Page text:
Safety Funding, Welfare Exemption, an Industry Survey and a New Minister

Safety Funding, Welfare Exemption, an Industry Survey and a New Minister

This week Diesel News includes safety funding, welfare exemption and a new minister.

The National Heavy Vehicle Regulator has joined forces with the Australian Trucking Association’s Safety Truck to drive children to become more aware of safety around heavy vehicles. NHVR CEO Sal Petroccitto announced the sponsorship of the Volvo ATA Safety Truck, powered by BP, protected by NTI program at Browns Plains State School in Queensland.

Safety Funding, Welfare Exemption, an Industry Survey and a New Minister

“We’re pleased to be able to support this program and bring the Safety Truck message to schools like Browns Plains to educate children on what trucks mean to them and how to safely behave around them,” said Petroccitto. “At the NHVR we believe it is vital for the community to have positive relationship with the heavy vehicle industry, because we need them and they need us.

“We want the community to have an understanding of what role this industry plays in their everyday life.”

In 2016, the Safety Truck visited 15 schools across the country, directly engaging with up to 3000 primary and secondary school students. The Truck also participated in over 30 events throughout the year, highlighting that road safety is an essential message at any age. The NHVR will provide $5000 sponsorship per year for four years.

“The ATA is pleased the NHVR is taking the opportunity to build on its commitment to road safety investment,” said Noelene Watson, ATA Chair.

Safety Funding, Welfare Exemption, an Industry Survey and a New Minister

The National Livestock Welfare Work and Rest Exemption (Notice) 2017 (No.1) is set to allow Standard Hours and BFM drivers in NSW, VIC, QLD, SA, TAS and ACT carrying cattle, sheep, goats, pigs, horses, poultry, emus, ostrich, alpaca, deer, camel or buffalo up to 1 hour additional driving time to address threats to animal welfare.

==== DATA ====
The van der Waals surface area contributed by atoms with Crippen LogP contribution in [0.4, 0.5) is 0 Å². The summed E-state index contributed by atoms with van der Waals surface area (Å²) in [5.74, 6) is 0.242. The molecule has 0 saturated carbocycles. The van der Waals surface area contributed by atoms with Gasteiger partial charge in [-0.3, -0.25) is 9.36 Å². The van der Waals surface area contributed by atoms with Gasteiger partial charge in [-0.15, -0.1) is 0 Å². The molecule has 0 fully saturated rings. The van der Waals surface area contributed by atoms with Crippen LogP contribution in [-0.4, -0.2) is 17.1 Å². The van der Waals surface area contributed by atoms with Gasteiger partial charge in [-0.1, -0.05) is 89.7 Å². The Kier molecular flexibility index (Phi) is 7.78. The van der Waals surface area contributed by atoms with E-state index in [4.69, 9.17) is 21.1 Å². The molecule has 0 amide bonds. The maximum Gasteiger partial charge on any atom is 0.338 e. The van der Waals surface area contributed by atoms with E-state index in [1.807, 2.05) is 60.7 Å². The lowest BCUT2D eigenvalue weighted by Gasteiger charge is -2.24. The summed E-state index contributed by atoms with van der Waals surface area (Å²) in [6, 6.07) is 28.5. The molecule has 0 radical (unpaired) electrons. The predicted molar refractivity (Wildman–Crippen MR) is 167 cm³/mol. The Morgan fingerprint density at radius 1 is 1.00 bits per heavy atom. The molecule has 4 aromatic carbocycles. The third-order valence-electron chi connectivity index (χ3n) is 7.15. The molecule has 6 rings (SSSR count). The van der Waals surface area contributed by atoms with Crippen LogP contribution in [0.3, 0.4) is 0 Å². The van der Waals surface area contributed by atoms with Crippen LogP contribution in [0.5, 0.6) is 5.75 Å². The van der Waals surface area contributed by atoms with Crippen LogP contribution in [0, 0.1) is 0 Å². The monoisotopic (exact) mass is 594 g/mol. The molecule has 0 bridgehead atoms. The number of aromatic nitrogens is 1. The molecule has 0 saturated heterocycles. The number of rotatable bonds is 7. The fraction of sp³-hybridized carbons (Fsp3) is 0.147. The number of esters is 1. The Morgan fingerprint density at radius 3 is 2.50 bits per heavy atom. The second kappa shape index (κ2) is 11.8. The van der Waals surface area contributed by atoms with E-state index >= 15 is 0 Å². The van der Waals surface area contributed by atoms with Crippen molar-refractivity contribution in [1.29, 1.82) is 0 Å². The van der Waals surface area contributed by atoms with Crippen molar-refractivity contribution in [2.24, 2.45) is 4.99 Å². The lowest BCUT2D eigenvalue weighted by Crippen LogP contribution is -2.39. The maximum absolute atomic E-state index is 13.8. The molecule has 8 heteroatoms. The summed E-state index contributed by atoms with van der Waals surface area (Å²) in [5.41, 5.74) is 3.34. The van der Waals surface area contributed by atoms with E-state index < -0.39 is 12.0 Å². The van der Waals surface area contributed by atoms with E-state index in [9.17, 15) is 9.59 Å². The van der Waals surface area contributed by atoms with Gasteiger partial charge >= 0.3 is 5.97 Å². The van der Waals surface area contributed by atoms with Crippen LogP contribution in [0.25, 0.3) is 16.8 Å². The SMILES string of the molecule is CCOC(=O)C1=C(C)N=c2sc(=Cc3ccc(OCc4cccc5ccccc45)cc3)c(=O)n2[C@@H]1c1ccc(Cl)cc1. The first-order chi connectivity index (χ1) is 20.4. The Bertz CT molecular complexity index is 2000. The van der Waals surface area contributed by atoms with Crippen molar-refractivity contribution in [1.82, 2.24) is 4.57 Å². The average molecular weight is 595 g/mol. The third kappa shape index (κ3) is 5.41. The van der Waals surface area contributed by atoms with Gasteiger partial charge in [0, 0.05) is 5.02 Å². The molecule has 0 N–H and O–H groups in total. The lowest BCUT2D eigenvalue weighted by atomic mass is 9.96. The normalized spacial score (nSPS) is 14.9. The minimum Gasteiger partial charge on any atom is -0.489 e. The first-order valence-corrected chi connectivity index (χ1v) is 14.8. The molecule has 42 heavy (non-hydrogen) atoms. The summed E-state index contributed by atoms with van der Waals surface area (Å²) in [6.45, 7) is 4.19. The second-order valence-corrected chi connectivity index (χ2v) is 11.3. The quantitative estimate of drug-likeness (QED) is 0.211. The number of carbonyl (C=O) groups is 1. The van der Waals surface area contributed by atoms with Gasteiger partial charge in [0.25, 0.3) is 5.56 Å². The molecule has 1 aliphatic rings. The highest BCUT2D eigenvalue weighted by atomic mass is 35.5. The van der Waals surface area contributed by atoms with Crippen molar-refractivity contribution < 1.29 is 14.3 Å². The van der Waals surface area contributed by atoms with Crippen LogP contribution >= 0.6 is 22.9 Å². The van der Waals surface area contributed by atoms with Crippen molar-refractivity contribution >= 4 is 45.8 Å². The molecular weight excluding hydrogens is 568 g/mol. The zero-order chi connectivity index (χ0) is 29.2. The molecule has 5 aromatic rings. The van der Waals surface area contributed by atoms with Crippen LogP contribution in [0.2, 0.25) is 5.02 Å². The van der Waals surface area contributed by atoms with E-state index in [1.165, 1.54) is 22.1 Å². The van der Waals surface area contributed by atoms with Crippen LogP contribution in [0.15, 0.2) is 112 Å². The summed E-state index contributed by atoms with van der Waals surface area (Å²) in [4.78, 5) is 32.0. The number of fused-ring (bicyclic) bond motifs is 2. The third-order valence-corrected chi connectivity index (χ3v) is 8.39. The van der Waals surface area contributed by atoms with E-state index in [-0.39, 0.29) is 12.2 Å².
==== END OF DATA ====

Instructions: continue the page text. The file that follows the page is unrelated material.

The notice can be used on consecutive days, but it does not increase total permitted driving hours over longer counting periods. Drivers must increase the duration of their next long rest break by twice the amount of any additional driving time used. Written records must also be kept by the driver for on-road enforcement purposes.

According to Kevin Keenan, the Australian Livestock Rural Transporters Association National President, the NHVR has shown it understands the needs of different sectors and is prepared to forge ahead with a nationally consistent approach.

“The demands of livestock transport are like no other part of the road freight sector,” said Keenan. “While the HVNL stipulates work and rest rules for heavy vehicle drivers, the Australian Animal Welfare Standards and Guidelines for Land Transport of Livestock, concurrently stipulate maximum periods that water may be withheld from live animals as well as other requirements such as unloading livestock promptly after arriving at a destination.

“Unforeseen circumstances can sometimes prevent a driver from reaching a suitable destination to unload livestock within generally permitted driving hours.

“ALRTA has worked closely with the NHVR to develop a sensible national animal welfare notice that provides drivers of heavy vehicles carrying livestock with limited flexibility for the purpose of managing animal welfare requirements in unusual or unforeseen circumstances.

“If a driver is less than one hour from a suitable unloading site, this notice will enable that driver to reach the destination and safely and humanely unload the livestock rather than keeping them in the vehicle during a long rest break.”


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A reshuffle in the Queensland Government has seen the appointment of Jackie Trad as the new Queensland Transport Minister. She replaces the former minister, Stirling Hinchliffe.